Allison gang terrorized Rio Grande County’s past

Contributed art Rio Grande County was the home to several stagecoach robbers during the late 1800s. The communities along the Rio Grande were growing, gold was plentiful, and the beginnings of the San Luis Valley were bright and prosperous.

Editor’s Note: This is part one of a two-part series.

RIO GRANDE COUNTY — Enter Rio Grande County 1874. The famous Barlow and Sanderson Stagecoach which ran from the eastern part of the U.S. into the west made an appearance in Del Norte mid-summer, just after the designation of Rio Grande County and decided to make Del Norte their hub for the San Luis Valley. The town had grown exponentially over the previous two years, having been incorporated in 1872. At this point there were small communities popping up all along the shores of the Rio Grande, including Del Norte, West Del Norte, Loma, and more.

This small area grew by the day and within the next seven years, was the up-and-coming community of western dreams. The land was rich in possibilities and gold. Summitville was on the map and people from all over and from all walks of life were venturing into the rough and tumble parts of Colorado where only the brave and resilient ventured. With the growth came change and with change, the need to survive.

Some survived righteously while others found it easier to prey on the weak. Enter 1879 and the beginning of stagecoach robberies in the San Luis Valley. Barlow and Sanderson Stage only employed the best when it came to drivers but even these sharp shooters could be caught off guard. Just like out of a western, the communities of the Valley succumbed to robberies on a regular basis and more so between the years of 1879 and 1881.

Most researchers delving into Rio Grande County’s past have attributed most of the robberies that took place during those years to the LeRoy brothers, the famous highwaymen of the Valley. But upon further review, it seems that there was another gang, one that was even more cunning than the LeRoys in their own way and one that terrorized stagecoaches from as far as Pagosa Springs to Albuquerque, N.M.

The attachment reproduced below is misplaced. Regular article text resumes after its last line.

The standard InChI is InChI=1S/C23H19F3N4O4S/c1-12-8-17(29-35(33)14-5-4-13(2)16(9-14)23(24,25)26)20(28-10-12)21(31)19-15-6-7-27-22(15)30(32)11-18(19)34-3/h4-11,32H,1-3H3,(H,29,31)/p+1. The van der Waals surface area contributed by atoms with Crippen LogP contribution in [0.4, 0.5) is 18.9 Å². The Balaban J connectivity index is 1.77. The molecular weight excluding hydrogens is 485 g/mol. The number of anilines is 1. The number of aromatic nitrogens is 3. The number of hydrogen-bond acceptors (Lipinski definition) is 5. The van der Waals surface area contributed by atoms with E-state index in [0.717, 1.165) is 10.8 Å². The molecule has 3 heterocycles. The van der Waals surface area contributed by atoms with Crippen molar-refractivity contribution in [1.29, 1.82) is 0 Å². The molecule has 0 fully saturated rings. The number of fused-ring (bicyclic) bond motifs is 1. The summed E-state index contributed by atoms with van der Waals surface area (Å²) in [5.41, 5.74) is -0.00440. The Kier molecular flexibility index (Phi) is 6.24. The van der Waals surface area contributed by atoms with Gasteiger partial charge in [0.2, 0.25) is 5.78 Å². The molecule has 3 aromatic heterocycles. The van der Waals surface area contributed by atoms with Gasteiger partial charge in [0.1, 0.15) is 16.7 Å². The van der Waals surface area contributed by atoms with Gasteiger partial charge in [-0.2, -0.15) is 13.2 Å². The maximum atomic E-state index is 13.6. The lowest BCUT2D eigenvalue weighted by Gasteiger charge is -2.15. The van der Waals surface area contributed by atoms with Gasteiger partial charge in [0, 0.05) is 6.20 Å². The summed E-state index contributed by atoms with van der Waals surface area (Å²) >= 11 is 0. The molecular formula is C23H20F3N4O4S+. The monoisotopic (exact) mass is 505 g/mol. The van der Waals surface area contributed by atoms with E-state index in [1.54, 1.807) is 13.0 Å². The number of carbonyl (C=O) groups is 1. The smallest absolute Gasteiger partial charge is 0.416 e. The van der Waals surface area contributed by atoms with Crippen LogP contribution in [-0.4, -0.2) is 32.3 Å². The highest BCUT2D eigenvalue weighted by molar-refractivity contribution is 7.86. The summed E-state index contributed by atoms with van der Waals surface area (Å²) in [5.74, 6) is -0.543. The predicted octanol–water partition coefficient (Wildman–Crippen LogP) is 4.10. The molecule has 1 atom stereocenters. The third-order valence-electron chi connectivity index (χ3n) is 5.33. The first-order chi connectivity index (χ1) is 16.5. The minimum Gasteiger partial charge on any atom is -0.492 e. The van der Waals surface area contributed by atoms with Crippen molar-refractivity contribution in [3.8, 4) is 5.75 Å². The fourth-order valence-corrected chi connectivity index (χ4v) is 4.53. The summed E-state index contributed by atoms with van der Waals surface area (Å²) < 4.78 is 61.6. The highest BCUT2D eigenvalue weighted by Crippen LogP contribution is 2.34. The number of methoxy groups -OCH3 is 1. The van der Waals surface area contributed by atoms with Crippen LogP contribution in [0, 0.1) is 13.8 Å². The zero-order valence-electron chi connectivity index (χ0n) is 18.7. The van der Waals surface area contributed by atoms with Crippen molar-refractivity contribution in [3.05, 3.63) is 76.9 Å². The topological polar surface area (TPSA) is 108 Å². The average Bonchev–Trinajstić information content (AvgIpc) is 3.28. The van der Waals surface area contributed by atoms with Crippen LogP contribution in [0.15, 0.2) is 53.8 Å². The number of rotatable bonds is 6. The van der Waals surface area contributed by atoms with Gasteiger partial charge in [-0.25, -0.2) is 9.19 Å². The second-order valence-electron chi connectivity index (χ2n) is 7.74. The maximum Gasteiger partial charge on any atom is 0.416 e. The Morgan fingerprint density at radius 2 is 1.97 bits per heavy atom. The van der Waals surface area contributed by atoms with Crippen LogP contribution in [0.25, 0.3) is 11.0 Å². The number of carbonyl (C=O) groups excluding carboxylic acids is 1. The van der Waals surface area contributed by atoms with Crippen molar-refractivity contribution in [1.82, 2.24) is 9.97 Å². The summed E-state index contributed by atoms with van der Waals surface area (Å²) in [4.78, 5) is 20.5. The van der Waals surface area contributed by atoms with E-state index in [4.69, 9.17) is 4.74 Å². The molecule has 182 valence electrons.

While sifting through the 1879 San Juan Prospector, it was evident that more than one desperado was out to make a living as a thief and though LeRoy was beyond good at what he did, a man by the name of Charley Allison and his gang were better. Allison was an alias for Charles Ennis or Annis depending on the documents recovered.

Little is known about Allison’s origins but some venture to agree that he was born sometime in the early 1850s in Chicago, Ill. Some research leads to the possibility that Allison was born into a wealthy family and at some point, lost his parents at a young age. It is here that Allison may have inherited a large sum of money that he was not able to access due to his youth and it is at this time that he may have left the family home and set out on his own.

Allison disappears for years at this juncture, but potentially pops up again in 1870, now 20 some years old, in Montana. The census that records his name as Annis, (most likely a misspelling on the census taker’s behalf) and he is put down as a teamster. For those who do not know, a teamster is what they called stagecoach drivers during those days. During his time as a driver, he would have gained valuable knowledge of the working of a stagecoach which would later serve his life of crime.

Again, Allison disappears before he shows back up later in Conejos County Colorado as a deputy sheriff. Allison served and became good friends with the sheriff at the time and spent a few years upholding the law. In 1879 an article hits the San Juan Prospector stating that a gang of men have murdered two individuals and left their bodies for the birds. While following the research, it would appear that this may have been the start of Allison’s shift from upholding the law to breaking it.


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